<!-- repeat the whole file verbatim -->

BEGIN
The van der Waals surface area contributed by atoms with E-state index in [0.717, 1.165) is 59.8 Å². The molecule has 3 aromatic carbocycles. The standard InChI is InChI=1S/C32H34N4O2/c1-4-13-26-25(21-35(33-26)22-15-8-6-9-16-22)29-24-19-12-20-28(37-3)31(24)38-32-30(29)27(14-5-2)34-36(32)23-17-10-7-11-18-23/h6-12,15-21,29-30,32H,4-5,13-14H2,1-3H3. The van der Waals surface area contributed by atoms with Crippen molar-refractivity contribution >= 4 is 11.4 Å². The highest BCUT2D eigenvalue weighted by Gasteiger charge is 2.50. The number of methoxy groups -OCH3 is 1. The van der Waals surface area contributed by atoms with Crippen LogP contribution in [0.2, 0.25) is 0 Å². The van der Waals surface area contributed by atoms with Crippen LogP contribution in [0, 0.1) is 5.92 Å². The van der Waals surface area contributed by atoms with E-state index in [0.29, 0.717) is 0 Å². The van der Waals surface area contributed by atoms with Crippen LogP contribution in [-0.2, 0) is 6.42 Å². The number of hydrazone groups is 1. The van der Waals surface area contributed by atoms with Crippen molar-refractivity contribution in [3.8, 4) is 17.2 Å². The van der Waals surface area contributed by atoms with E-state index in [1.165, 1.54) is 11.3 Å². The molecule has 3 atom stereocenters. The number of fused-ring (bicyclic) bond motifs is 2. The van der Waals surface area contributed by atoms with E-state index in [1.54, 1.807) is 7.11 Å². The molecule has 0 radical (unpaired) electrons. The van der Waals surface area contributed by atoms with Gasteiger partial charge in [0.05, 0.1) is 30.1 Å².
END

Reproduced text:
The van der Waals surface area contributed by atoms with E-state index in [0.717, 1.165) is 59.8 Å². The molecule has 3 aromatic carbocycles. The standard InChI is InChI=1S/C32H34N4O2/c1-4-13-26-25(21-35(33-26)22-15-8-6-9-16-22)29-24-19-12-20-28(37-3)31(24)38-32-30(29)27(14-5-2)34-36(32)23-17-10-7-11-18-23/h6-12,15-21,29-30,32H,4-5,13-14H2,1-3H3. The van der Waals surface area contributed by atoms with Crippen molar-refractivity contribution >= 4 is 11.4 Å². The highest BCUT2D eigenvalue weighted by Gasteiger charge is 2.50. The number of methoxy groups -OCH3 is 1. The van der Waals surface area contributed by atoms with Crippen LogP contribution in [0.2, 0.25) is 0 Å². The van der Waals surface area contributed by atoms with Crippen LogP contribution in [0, 0.1) is 5.92 Å². The van der Waals surface area contributed by atoms with E-state index in [0.29, 0.717) is 0 Å². The van der Waals surface area contributed by atoms with Crippen LogP contribution in [-0.2, 0) is 6.42 Å². The number of hydrazone groups is 1. The van der Waals surface area contributed by atoms with Crippen molar-refractivity contribution in [3.8, 4) is 17.2 Å². The van der Waals surface area contributed by atoms with E-state index in [1.165, 1.54) is 11.3 Å². The molecule has 3 atom stereocenters. The number of fused-ring (bicyclic) bond motifs is 2. The van der Waals surface area contributed by atoms with E-state index in [1.54, 1.807) is 7.11 Å². The molecule has 0 radical (unpaired) electrons. The van der Waals surface area contributed by atoms with Gasteiger partial charge in [0.05, 0.1) is 30.1 Å².